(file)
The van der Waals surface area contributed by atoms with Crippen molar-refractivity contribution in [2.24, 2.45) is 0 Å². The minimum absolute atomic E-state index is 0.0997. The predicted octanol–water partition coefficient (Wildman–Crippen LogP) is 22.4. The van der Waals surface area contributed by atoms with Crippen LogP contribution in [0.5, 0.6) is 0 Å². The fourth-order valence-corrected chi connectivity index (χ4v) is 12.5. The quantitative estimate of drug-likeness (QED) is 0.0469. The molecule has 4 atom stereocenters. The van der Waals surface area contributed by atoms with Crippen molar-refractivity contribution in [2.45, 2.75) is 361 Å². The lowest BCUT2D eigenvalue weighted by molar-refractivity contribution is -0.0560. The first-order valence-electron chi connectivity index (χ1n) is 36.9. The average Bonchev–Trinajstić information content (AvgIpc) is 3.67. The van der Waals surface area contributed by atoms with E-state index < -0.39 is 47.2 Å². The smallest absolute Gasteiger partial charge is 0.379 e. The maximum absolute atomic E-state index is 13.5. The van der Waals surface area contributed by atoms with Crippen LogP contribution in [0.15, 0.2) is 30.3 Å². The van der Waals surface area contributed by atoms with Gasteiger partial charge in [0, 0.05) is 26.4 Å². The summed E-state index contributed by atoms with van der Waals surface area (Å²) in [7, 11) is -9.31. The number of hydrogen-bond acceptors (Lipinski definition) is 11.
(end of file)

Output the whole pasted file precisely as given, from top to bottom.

The van der Waals surface area contributed by atoms with Crippen molar-refractivity contribution in [2.24, 2.45) is 0 Å². The minimum absolute atomic E-state index is 0.0997. The predicted octanol–water partition coefficient (Wildman–Crippen LogP) is 22.4. The van der Waals surface area contributed by atoms with Crippen LogP contribution in [0.5, 0.6) is 0 Å². The fourth-order valence-corrected chi connectivity index (χ4v) is 12.5. The quantitative estimate of drug-likeness (QED) is 0.0469. The molecule has 4 atom stereocenters. The van der Waals surface area contributed by atoms with Crippen molar-refractivity contribution in [2.45, 2.75) is 361 Å². The lowest BCUT2D eigenvalue weighted by molar-refractivity contribution is -0.0560. The first-order valence-electron chi connectivity index (χ1n) is 36.9. The average Bonchev–Trinajstić information content (AvgIpc) is 3.67. The van der Waals surface area contributed by atoms with E-state index < -0.39 is 47.2 Å². The smallest absolute Gasteiger partial charge is 0.379 e. The maximum absolute atomic E-state index is 13.5. The van der Waals surface area contributed by atoms with Crippen LogP contribution in [0.15, 0.2) is 30.3 Å². The van der Waals surface area contributed by atoms with Gasteiger partial charge in [0, 0.05) is 26.4 Å². The summed E-state index contributed by atoms with van der Waals surface area (Å²) in [7, 11) is -9.31. The number of hydrogen-bond acceptors (Lipinski definition) is 11.